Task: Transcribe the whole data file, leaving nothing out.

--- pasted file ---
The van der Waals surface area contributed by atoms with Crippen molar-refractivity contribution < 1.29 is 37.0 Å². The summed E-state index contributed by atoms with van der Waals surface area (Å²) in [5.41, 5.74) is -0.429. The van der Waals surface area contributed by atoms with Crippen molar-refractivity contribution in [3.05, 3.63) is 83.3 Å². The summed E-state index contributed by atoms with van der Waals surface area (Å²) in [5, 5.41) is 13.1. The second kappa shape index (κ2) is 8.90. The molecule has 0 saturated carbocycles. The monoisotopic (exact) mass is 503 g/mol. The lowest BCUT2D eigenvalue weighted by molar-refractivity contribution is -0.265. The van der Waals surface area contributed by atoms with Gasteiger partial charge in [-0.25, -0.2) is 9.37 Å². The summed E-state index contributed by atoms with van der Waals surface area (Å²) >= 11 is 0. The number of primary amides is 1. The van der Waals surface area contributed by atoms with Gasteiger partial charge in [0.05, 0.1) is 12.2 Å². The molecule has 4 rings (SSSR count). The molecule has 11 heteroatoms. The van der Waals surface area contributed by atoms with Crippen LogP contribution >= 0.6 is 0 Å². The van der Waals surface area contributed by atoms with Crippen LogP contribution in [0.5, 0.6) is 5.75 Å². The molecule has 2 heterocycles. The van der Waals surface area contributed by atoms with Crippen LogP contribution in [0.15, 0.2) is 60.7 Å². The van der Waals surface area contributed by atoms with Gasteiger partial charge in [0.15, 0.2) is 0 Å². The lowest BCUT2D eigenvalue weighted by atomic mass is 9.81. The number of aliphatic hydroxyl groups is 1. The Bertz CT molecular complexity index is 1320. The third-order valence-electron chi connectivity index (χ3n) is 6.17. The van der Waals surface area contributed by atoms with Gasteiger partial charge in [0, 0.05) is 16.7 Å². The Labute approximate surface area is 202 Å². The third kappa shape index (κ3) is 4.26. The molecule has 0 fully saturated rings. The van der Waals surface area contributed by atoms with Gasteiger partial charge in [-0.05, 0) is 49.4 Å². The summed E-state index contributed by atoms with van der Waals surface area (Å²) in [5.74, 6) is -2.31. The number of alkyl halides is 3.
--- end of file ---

The van der Waals surface area contributed by atoms with Crippen molar-refractivity contribution < 1.29 is 37.0 Å². The summed E-state index contributed by atoms with van der Waals surface area (Å²) in [5.41, 5.74) is -0.429. The van der Waals surface area contributed by atoms with Crippen molar-refractivity contribution in [3.05, 3.63) is 83.3 Å². The summed E-state index contributed by atoms with van der Waals surface area (Å²) in [5, 5.41) is 13.1. The second kappa shape index (κ2) is 8.90. The molecule has 0 saturated carbocycles. The monoisotopic (exact) mass is 503 g/mol. The lowest BCUT2D eigenvalue weighted by molar-refractivity contribution is -0.265. The van der Waals surface area contributed by atoms with Gasteiger partial charge in [-0.25, -0.2) is 9.37 Å². The summed E-state index contributed by atoms with van der Waals surface area (Å²) >= 11 is 0. The number of primary amides is 1. The van der Waals surface area contributed by atoms with Gasteiger partial charge in [0.05, 0.1) is 12.2 Å². The molecule has 4 rings (SSSR count). The molecule has 11 heteroatoms. The van der Waals surface area contributed by atoms with Crippen LogP contribution >= 0.6 is 0 Å². The van der Waals surface area contributed by atoms with Crippen LogP contribution in [0.5, 0.6) is 5.75 Å². The molecule has 2 heterocycles. The van der Waals surface area contributed by atoms with Crippen LogP contribution in [0.15, 0.2) is 60.7 Å². The van der Waals surface area contributed by atoms with Gasteiger partial charge in [0.15, 0.2) is 0 Å². The lowest BCUT2D eigenvalue weighted by atomic mass is 9.81. The number of aliphatic hydroxyl groups is 1. The Bertz CT molecular complexity index is 1320. The third-order valence-electron chi connectivity index (χ3n) is 6.17. The van der Waals surface area contributed by atoms with Gasteiger partial charge in [0, 0.05) is 16.7 Å². The Labute approximate surface area is 202 Å². The third kappa shape index (κ3) is 4.26. The molecule has 0 fully saturated rings. The van der Waals surface area contributed by atoms with Gasteiger partial charge in [-0.05, 0) is 49.4 Å². The summed E-state index contributed by atoms with van der Waals surface area (Å²) in [5.74, 6) is -2.31. The number of alkyl halides is 3.